Understand and Simplify Payment Compliance to Protect Your Business and Customers

With the surge in global eCommerce, it’s more imperative than ever for online businesses to protect their revenue, reputation and customers. It’s important to understand payment processing compliance, but maintaining payment security can be confusing. Rapyd simplifies compliance, fraud and security for our customers, and we’ve created this guide to make compliance easy to understand for you.

Why Payment Processing Compliance Matters

Global digital payments are expected to reach $5,439.8 billion in 2020.1 The digitization of businesses and the adoption of technologies by merchants and consumers have made online payments easier and more convenient. Innovative solutions address the needs of many who are unbanked or underbanked, further increasing rates of financial inclusion. As digital commerce surges in popularity, the growth of cybercrime is not far behind.

  • The average cost of a data breach is now $3.92 million2
  • Costs have increased 12% over the last five years and continue to increase every year
  • Costs include regulatory fines, internal time and effort, lost opportunities, customer churn and bad publicity.

A number of privacy and data security standards have been established to protect businesses and individuals from fraud. Many countries have their own unique set of regulatory and licensing requirements to securely govern payments. Understanding and making sure you are meeting these requirements is essential to protecting your business and your customers.  

How Can Merchants Make Payment Processing Compliance Easier?

Merchants face a complex challenge to understand and achieve compliance across all the jurisdictions in which they operate. Being proactive is the best defence against a data breach. And that means understanding compliance requirements and working with a payment service provider that helps you manage and maintain compliance and protect against data breaches and fraud – allowing you to focus their efforts on expanding your business.

Global Payment Industry Standards

Merchants that do business domestically and internationally need to protect their own businesses and the personal and financial data of their customers. This starts with knowing the payment processing compliance standards they are obliged to adhere to.

PCI Compliance

What is PCI DSS compliance?

The PCI DSS standard was designed as a minimum standard to protect cardholder data from fraud. The standard was developed by the Payment Card Industry Security Standards Council (PCI SSC) which is made up of American Express, Discover Financial Services, JCB International, MasterCard and Visa. With 12 high-level requirements the standard enforces controls around the storage, transmission and processing of cardholder data. The level of compliance to be achieved is based on the number of transactions processed by the organization each year.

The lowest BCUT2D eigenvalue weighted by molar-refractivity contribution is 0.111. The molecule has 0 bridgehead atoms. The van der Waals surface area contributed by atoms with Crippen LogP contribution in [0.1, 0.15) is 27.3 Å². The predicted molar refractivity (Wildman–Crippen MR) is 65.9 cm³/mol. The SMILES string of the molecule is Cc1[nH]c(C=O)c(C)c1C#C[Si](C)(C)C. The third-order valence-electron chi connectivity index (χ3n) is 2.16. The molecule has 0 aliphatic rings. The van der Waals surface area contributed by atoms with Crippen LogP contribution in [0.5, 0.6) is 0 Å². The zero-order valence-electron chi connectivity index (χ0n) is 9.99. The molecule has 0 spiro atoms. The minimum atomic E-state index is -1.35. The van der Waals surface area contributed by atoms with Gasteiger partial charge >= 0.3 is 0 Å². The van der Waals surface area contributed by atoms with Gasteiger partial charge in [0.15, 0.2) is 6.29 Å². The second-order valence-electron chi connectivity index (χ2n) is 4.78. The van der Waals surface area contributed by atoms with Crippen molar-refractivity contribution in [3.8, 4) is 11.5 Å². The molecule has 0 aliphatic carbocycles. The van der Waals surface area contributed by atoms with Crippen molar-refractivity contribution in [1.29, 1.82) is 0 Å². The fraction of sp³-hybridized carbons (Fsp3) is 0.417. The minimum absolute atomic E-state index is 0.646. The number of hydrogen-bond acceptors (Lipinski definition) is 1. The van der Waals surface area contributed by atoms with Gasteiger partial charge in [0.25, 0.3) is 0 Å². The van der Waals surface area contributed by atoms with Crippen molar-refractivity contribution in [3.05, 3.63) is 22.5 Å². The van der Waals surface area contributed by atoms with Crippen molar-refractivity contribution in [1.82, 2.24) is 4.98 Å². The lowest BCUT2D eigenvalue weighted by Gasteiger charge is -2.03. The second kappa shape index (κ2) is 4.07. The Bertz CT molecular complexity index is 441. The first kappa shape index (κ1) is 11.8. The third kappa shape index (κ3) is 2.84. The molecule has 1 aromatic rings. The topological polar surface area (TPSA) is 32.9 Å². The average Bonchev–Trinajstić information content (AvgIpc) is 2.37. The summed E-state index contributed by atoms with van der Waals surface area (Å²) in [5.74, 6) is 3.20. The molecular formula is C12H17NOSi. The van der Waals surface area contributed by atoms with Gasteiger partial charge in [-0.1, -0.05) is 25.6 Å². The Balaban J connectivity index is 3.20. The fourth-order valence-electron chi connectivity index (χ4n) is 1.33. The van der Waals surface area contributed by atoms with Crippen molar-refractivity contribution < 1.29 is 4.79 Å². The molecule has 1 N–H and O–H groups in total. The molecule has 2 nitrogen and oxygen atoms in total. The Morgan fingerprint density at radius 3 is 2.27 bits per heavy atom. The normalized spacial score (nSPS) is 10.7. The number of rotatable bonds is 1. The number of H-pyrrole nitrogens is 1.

Why PCI DSS compliance is required

Security must be a priority for merchants processing customer and payment data. A data breach can impact not only sales, but can involve fines and cause irrevocable damage to the reputation of the business. As an ongoing effort, PCI compliance examines how data is handled across the organization to identify potential vulnerabilities that could put cardholder data at risk so they can be addressed.

How is PCI Compliance enforced?

Although companies are not legally compelled to be PCI DSS compliant, the PCI SSC may impose penalties for noncompliance. PCI compliance is enforced by the five payment card brands that make up the PCI SSC. Each has their own guidelines, requirements, deadlines, definitions and penalties for noncompliance.

How expensive is PCI-DSS?

PCI compliance cost is based on a number of factors including the type of business, size and the number of employees responsible for processing data. The volume, location and configuration of physical hardware is also a factor. Businesses without the specialist knowledge in-house to manage compliance may also need to budget for external consultants.

What happens if you aren’t PCI compliant?

Noncompliance is a strong signal that a business is vulnerable to a breach. The PCI SCA will impose fines on businesses found to be non compliant. The consequences of a data breach for a non-compliant business are significant and can include costly fines and penalties in addition to significant reputational damage. If cardholder data is compromised and account numbers have been fraudulently used there may be additional costs. Businesses may also lose the right to accept payment cards or have their account suspended.

PSD2 – Revised Payment Services Directive

What is the Revised Payment Services Directive (PSD2)